India’s Rice Exports Fall Sharply due to US Sanctions

India’s Rice Exports Fall Sharply due to US Sanctions

Rice export from India dropped to $3.8 billion from $4.7 billion, and Indian traders show reluctance to ship premium basmati rice to Iran. The value of the Iran-India trade relations declined by 5% in the first eight months. But traders have not signed any new contracts in the past five days. This is due to worry about delayed payments and no contacts with Tehran over the past five days.

Nathi Ram Gupta, chairman of the All India Rice Exporters Association (AIREA) says it’s a precarious situation. They crave the Indian government to step in to ensure that Iran clears their dues.

Iran and India had earlier agreed to trade in Rupees. Ajay Sahi, General director of Indian export organizations, declared that Iranian Rupee reserves at Indian banks were running out. And this alarmed Indian traders.

Shipments are not expected to increase significantly.  With Iranian customers owing a record of 20 billion rupees ($281.41 million) to India and US- imposed sanctions make it hard to pay for imported commodities.

Us sanctions hamper Iran to buy rice

US Sanctions Hamper Iran’s Ability to Purchase Indian Product

Iranian buyers paid some money they owed in November to encourage Indian traders to export rice. Parham Rezaee, from India-Iran chamber of commerce, told a state-run Iranian news agency that Iran has no money for the bargain. When oil sales drop, it is natural that Iran’s trading volume will decline. But so will India’s exports to Iran.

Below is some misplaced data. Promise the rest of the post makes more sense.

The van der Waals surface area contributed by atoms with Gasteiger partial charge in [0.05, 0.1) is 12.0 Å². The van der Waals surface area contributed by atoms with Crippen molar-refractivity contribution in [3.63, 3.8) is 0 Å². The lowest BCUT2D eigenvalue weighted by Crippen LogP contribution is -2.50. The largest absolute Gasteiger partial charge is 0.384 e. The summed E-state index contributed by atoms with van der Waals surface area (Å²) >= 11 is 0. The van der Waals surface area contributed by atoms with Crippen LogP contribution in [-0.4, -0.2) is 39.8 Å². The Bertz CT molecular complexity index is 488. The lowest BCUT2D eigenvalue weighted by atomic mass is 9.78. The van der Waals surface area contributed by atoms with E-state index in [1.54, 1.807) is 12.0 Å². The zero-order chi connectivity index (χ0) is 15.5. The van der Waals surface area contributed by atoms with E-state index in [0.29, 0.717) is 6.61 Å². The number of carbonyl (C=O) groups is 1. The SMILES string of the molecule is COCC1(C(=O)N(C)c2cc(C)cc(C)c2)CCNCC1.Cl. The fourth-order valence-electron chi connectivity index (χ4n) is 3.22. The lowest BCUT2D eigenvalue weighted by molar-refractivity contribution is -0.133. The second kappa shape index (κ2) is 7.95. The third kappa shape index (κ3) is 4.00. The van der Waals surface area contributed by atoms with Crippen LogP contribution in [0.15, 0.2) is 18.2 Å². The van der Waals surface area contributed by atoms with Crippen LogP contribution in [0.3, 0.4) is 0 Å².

Iran has been struggling since US withdrawal from the nuclear deal and the return of sanctions on oil sales and money transfer.  The US has been overthrowing Iran as an essential source of crude oil and petroleum products for India – the world’s third-largest oil consumer after America and China. European countries had promised to block Iran’s trade relations by establishing a money transfer mechanism. But that promise failed to address Tehran’s problem of exporting oil and transferring funds internally.


Indian Basmati Rice is Still in Demand

Besides the drop in India’s exports to Iran, exports to Europe fell due to higher pesticide residues in shipments from India. Higher benchmark prices in Thailand, the world’s second-biggest exporter of rice, convinced some buyers to prefer Indian rice. Also, despite the fall in exports, it pushed rates for the Indian variety to their highest.

India is one of the largest grain producers in the world. It produces about 98 million tons of grain a year and is the second-largest food producer in the world. The shipments from India were worth $7.75 billion in the 2018/19 fiscal year. The country is the leading exporter of basmati rice, and long grain aromatic rice, blessed with characteristics of extra-long slender grain, superior aroma, and distinct flavor. India exports basmati to Saudi Arabia, Iran, UAE, Iraq, Kuwait, UK, USA, Yemen Republic, Oman, and Canada. Iran is the biggest consumer of the commodity.